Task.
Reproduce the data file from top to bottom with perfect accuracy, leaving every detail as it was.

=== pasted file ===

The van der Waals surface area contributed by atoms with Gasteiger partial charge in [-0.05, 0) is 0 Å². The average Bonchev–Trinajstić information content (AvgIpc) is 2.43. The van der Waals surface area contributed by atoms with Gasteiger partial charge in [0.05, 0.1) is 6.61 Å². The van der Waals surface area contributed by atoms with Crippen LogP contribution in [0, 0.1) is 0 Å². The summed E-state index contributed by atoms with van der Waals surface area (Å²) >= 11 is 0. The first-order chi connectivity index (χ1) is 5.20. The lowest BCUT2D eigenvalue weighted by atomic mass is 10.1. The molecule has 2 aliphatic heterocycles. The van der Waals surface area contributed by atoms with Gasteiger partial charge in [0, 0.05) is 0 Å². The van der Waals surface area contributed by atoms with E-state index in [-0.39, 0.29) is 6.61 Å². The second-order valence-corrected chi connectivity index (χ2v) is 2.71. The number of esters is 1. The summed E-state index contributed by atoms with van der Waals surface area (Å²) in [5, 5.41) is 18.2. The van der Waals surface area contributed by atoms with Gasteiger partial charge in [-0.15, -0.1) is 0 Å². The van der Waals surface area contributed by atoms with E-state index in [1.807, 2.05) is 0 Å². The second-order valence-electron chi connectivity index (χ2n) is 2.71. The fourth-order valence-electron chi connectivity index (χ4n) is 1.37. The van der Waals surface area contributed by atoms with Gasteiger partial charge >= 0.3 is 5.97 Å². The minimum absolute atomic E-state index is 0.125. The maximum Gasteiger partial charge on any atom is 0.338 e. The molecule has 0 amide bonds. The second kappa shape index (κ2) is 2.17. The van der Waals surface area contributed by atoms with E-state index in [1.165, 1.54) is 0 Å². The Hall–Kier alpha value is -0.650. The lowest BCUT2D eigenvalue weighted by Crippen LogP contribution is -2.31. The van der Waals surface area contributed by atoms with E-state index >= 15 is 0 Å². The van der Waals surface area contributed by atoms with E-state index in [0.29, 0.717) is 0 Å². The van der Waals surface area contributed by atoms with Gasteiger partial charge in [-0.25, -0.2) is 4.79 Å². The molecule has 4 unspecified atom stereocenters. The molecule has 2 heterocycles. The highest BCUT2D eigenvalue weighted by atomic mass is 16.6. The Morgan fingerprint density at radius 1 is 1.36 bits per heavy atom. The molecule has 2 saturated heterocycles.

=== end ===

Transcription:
The van der Waals surface area contributed by atoms with Gasteiger partial charge in [-0.05, 0) is 0 Å². The average Bonchev–Trinajstić information content (AvgIpc) is 2.43. The van der Waals surface area contributed by atoms with Gasteiger partial charge in [0.05, 0.1) is 6.61 Å². The van der Waals surface area contributed by atoms with Crippen LogP contribution in [0, 0.1) is 0 Å². The summed E-state index contributed by atoms with van der Waals surface area (Å²) >= 11 is 0. The first-order chi connectivity index (χ1) is 5.20. The lowest BCUT2D eigenvalue weighted by atomic mass is 10.1. The molecule has 2 aliphatic heterocycles. The van der Waals surface area contributed by atoms with Gasteiger partial charge in [0, 0.05) is 0 Å². The van der Waals surface area contributed by atoms with E-state index in [-0.39, 0.29) is 6.61 Å². The second-order valence-corrected chi connectivity index (χ2v) is 2.71. The number of esters is 1. The summed E-state index contributed by atoms with van der Waals surface area (Å²) in [5, 5.41) is 18.2. The van der Waals surface area contributed by atoms with Gasteiger partial charge in [-0.15, -0.1) is 0 Å². The van der Waals surface area contributed by atoms with E-state index in [1.807, 2.05) is 0 Å². The second-order valence-electron chi connectivity index (χ2n) is 2.71. The fourth-order valence-electron chi connectivity index (χ4n) is 1.37. The van der Waals surface area contributed by atoms with Gasteiger partial charge >= 0.3 is 5.97 Å². The minimum absolute atomic E-state index is 0.125. The maximum Gasteiger partial charge on any atom is 0.338 e. The molecule has 0 amide bonds. The second kappa shape index (κ2) is 2.17. The van der Waals surface area contributed by atoms with E-state index in [1.165, 1.54) is 0 Å². The Hall–Kier alpha value is -0.650. The lowest BCUT2D eigenvalue weighted by Crippen LogP contribution is -2.31. The van der Waals surface area contributed by atoms with E-state index >= 15 is 0 Å². The van der Waals surface area contributed by atoms with E-state index in [0.29, 0.717) is 0 Å². The van der Waals surface area contributed by atoms with Gasteiger partial charge in [-0.25, -0.2) is 4.79 Å². The molecule has 4 unspecified atom stereocenters. The molecule has 2 heterocycles. The highest BCUT2D eigenvalue weighted by atomic mass is 16.6. The Morgan fingerprint density at radius 1 is 1.36 bits per heavy atom. The molecule has 2 saturated heterocycles.